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Abortion and Human Rights for Women in Argentina

Abortion and Human Rights for Women in Argentina Abortion and Human Rights for Women in Argentina Barbara Sutton and Elizabeth Borland Introduction Legal abortion is one among several dimensions of a reproductive justice agenda, and yet it continues to be at the center of controversy in many places around the world. While in countries such as the United States abortion is le- gal but contested, in places such as Argentina, abortion is largely illegal, with few exceptions. Despite its criminalization, it is estimated that up to 522,000 abortions take place annually in Argentina. Abortion is also a leading cause of maternal mortality, and the clandestinity of the practice especially hurts the most destitute women. In this context, women’s movement and feminist ac- tivists in Argentina have long advocated for the legalization of abortion. Th eir cause gained momentum in the last decade. Unlike the more narrow emphasis on “choice” that has been prevalent in the United States and other contexts, and critiqued by scholars and activists advocating for “reproductive justice,” abortion rights activists in Argentina have included expansive frames in their discursive repertoire, even as they concentrate on legalizing abortion. One of these expansive frames pertains to the notion of human rights. Th e proliferation of human http://www.deepdyve.com/assets/images/DeepDyve-Logo-lg.png Frontiers: A Journal of Women Studies uni_neb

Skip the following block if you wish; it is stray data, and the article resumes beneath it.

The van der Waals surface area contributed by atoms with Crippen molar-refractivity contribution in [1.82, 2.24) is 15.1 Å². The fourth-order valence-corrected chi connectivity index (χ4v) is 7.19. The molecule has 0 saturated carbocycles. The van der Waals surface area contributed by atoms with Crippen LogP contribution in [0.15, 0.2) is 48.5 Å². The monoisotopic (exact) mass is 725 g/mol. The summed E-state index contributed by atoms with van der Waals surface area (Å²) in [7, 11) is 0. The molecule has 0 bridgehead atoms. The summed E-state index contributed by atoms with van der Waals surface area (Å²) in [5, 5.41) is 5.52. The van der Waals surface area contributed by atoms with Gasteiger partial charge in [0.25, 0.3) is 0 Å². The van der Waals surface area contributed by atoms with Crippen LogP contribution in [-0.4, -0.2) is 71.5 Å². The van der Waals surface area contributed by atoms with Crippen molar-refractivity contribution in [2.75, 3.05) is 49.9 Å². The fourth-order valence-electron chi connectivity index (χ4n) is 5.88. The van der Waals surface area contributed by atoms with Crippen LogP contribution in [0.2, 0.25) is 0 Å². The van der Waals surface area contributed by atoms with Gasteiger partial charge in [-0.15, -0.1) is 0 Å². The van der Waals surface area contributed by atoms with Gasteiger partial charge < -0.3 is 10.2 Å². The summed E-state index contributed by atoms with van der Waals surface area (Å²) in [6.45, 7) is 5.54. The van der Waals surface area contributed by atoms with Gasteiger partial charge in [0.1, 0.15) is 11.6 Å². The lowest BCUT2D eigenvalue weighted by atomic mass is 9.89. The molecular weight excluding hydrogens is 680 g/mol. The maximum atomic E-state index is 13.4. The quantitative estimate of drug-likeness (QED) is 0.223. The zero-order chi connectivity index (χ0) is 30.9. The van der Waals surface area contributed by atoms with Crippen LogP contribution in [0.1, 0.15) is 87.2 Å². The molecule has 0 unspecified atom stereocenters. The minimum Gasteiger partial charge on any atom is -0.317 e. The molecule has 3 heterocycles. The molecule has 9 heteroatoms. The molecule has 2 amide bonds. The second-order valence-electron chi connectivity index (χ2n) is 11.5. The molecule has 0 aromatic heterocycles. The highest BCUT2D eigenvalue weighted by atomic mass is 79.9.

Abortion and Human Rights for Women in Argentina

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Publisher
University of Nebraska Press
Copyright
Copyright © Frontiers Editorial Collective, Inc
ISSN
1536-0334

Abstract

Abortion and Human Rights for Women in Argentina Barbara Sutton and Elizabeth Borland Introduction Legal abortion is one among several dimensions of a reproductive justice agenda, and yet it continues to be at the center of controversy in many places around the world. While in countries such as the United States abortion is le- gal but contested, in places such as Argentina, abortion is largely illegal, with few exceptions. Despite its criminalization, it is estimated that up to 522,000 abortions take place annually in Argentina. Abortion is also a leading cause of maternal mortality, and the clandestinity of the practice especially hurts the most destitute women. In this context, women’s movement and feminist ac- tivists in Argentina have long advocated for the legalization of abortion. Th eir cause gained momentum in the last decade. Unlike the more narrow emphasis on “choice” that has been prevalent in the United States and other contexts, and critiqued by scholars and activists advocating for “reproductive justice,” abortion rights activists in Argentina have included expansive frames in their discursive repertoire, even as they concentrate on legalizing abortion. One of these expansive frames pertains to the notion of human rights. Th e proliferation of human

Journal

Frontiers: A Journal of Women Studiesuni_neb

Published: Jul 25, 2019

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